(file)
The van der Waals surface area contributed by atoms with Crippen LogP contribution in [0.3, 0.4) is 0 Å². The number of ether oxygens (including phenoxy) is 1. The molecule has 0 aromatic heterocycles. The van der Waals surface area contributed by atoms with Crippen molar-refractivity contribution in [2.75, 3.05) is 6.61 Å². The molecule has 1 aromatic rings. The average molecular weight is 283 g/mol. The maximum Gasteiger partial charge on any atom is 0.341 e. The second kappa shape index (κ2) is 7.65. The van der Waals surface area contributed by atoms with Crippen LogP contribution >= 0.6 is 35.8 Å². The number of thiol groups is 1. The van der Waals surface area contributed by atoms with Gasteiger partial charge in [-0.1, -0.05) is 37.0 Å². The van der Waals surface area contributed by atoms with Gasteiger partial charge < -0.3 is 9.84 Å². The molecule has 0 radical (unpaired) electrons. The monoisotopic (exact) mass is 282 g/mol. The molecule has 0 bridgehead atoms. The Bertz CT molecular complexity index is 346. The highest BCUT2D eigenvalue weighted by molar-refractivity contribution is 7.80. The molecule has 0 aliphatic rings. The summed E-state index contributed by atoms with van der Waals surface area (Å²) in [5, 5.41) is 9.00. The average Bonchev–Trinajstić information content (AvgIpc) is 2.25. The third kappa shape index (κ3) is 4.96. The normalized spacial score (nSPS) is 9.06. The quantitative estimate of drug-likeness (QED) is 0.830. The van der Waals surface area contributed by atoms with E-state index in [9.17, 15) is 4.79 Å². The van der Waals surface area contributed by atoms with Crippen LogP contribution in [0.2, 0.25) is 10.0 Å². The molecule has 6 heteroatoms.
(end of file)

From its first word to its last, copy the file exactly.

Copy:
The van der Waals surface area contributed by atoms with Crippen LogP contribution in [0.3, 0.4) is 0 Å². The number of ether oxygens (including phenoxy) is 1. The molecule has 0 aromatic heterocycles. The van der Waals surface area contributed by atoms with Crippen molar-refractivity contribution in [2.75, 3.05) is 6.61 Å². The molecule has 1 aromatic rings. The average molecular weight is 283 g/mol. The maximum Gasteiger partial charge on any atom is 0.341 e. The second kappa shape index (κ2) is 7.65. The van der Waals surface area contributed by atoms with Crippen LogP contribution >= 0.6 is 35.8 Å². The number of thiol groups is 1. The van der Waals surface area contributed by atoms with Gasteiger partial charge in [-0.1, -0.05) is 37.0 Å². The van der Waals surface area contributed by atoms with Gasteiger partial charge < -0.3 is 9.84 Å². The molecule has 0 radical (unpaired) electrons. The monoisotopic (exact) mass is 282 g/mol. The molecule has 0 bridgehead atoms. The Bertz CT molecular complexity index is 346. The highest BCUT2D eigenvalue weighted by molar-refractivity contribution is 7.80. The molecule has 0 aliphatic rings. The summed E-state index contributed by atoms with van der Waals surface area (Å²) in [5, 5.41) is 9.00. The average Bonchev–Trinajstić information content (AvgIpc) is 2.25. The third kappa shape index (κ3) is 4.96. The normalized spacial score (nSPS) is 9.06. The quantitative estimate of drug-likeness (QED) is 0.830. The van der Waals surface area contributed by atoms with E-state index in [9.17, 15) is 4.79 Å². The van der Waals surface area contributed by atoms with Crippen LogP contribution in [0.2, 0.25) is 10.0 Å². The molecule has 6 heteroatoms.